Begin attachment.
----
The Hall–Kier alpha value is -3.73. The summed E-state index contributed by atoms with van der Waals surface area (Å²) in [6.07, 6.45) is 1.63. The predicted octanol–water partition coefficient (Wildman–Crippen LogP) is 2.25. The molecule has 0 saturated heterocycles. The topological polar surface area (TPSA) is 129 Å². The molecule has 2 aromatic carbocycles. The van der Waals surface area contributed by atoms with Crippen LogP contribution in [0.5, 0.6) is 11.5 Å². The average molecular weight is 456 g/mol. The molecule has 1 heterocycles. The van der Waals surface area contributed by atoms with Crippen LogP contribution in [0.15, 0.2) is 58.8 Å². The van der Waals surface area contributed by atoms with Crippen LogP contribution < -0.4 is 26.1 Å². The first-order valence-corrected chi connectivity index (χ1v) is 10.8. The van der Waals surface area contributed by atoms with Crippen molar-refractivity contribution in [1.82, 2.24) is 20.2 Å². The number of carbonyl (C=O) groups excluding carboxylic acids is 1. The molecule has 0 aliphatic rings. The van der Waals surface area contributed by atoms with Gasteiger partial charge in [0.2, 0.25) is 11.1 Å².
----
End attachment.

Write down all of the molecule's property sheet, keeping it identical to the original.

The Hall–Kier alpha value is -3.73. The summed E-state index contributed by atoms with van der Waals surface area (Å²) in [6.07, 6.45) is 1.63. The predicted octanol–water partition coefficient (Wildman–Crippen LogP) is 2.25. The molecule has 0 saturated heterocycles. The topological polar surface area (TPSA) is 129 Å². The molecule has 2 aromatic carbocycles. The van der Waals surface area contributed by atoms with Crippen LogP contribution in [0.5, 0.6) is 11.5 Å². The average molecular weight is 456 g/mol. The molecule has 1 heterocycles. The van der Waals surface area contributed by atoms with Crippen LogP contribution in [0.15, 0.2) is 58.8 Å². The van der Waals surface area contributed by atoms with Crippen LogP contribution < -0.4 is 26.1 Å². The first-order valence-corrected chi connectivity index (χ1v) is 10.8. The van der Waals surface area contributed by atoms with Crippen molar-refractivity contribution in [1.82, 2.24) is 20.2 Å². The number of carbonyl (C=O) groups excluding carboxylic acids is 1. The molecule has 0 aliphatic rings. The van der Waals surface area contributed by atoms with Gasteiger partial charge in [0.2, 0.25) is 11.1 Å².